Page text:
• A dozen Virginia Beach officers sidelined before holiday weekend

    Virginia Beach, Va. – A dozen Virginia Beach police officers have been sidelined by use-of-force investigations as the city heads into the Memorial Day weekend. Eight of them patrol the Oceanfront and surrounding neighborhoods. Police spokeswoman Tonya Borman said the department has backup plans to ensure the Oceanfront is staffed properly. Each year, the police department moves dozens of officers from surrounding precincts to the Oceanfront for the start of the tourist season. Five Second Precinct officers are on administrative duties because of […]

  • Westboro Baptist Church members planning protest in Kill Devil Hills

    Kill Devil Hills, NC – Jessen Howard is done with his AP exams, and his time at First Flight High School. He spent his first period today studying Westboro Baptist Church, trying to figure out why the group would be protesting at his school in Kill Devil Hills. “Actually, the stuff they have written online is what we read up on. Our school is located on Veterans Drive. They don’t like veterans. We’re in Kill Devil Hills, North Carolina. They […]

  • FOIA requests to police sometimes denied improperly

    A review of thousands of police replies to citizens seeking public records shows most Hampton Roads departments follow the law, even if they only release the minimum required.

  • Chesapeake: No police video; here’s your bill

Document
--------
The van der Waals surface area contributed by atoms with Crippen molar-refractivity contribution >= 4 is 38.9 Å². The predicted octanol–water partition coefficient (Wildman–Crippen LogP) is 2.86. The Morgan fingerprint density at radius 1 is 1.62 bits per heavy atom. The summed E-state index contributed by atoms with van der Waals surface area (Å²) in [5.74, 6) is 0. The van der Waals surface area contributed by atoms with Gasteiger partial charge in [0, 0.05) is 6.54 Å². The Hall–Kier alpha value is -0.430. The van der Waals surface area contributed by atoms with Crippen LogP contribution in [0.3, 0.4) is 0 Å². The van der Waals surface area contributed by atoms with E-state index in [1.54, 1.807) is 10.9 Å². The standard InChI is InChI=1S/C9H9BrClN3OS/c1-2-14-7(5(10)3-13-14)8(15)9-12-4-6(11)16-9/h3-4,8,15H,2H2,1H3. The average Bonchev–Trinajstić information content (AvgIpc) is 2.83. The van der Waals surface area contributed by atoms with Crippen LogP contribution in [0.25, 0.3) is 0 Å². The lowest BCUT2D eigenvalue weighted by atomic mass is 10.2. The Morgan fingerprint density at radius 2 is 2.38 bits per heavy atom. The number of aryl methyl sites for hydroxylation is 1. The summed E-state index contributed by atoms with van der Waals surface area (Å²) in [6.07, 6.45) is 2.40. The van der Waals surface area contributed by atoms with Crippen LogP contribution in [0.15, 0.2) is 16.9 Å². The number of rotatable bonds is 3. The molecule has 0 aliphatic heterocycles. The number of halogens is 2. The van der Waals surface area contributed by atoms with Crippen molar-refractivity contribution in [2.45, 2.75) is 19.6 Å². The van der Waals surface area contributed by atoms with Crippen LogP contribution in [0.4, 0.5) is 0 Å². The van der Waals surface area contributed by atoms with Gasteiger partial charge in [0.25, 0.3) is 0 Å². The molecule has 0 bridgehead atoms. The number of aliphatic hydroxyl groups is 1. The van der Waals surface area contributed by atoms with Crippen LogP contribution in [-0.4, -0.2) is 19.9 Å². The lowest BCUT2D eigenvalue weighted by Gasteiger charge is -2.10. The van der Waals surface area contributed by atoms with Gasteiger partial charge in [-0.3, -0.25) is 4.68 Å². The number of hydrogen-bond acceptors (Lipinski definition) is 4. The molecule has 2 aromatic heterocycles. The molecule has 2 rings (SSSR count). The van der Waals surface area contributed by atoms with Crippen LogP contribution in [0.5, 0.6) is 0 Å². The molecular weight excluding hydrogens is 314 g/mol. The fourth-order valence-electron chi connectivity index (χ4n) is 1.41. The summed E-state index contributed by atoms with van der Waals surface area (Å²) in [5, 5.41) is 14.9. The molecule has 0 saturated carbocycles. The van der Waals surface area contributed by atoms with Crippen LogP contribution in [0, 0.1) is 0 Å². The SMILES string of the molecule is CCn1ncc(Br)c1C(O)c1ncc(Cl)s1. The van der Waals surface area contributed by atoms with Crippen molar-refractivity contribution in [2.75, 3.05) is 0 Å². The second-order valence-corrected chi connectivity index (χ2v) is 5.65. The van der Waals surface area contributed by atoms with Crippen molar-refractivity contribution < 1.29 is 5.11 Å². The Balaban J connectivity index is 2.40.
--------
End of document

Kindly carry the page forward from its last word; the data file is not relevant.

Chesapeake, Va. – The Chesapeake City Attorney’s Office routinely denies public-records requests for police officers’ body-camera videos, and then sends a bill for the staff time spent researching and denying the request. The city sends the bills even when there was no video recorded, according to more than 200 public-records responses from the Chesapeake City Attorney’s Office. An assistant city attorney said the agency always denies requests when the video is part of a criminal investigation, might invade someone’s privacy, or involves […]

  • Chesapeake bills citizens after denying requests to see body camera footage

    A review of roughly 300 open-records requests filed with the Chesapeake City Attorney's Office last year shows in all body-camera cases, the city refused to release the video. And nearly all of the letters ended like this: "Attached you will find a bill."

  • Course helps officers discover and suppress hidden bias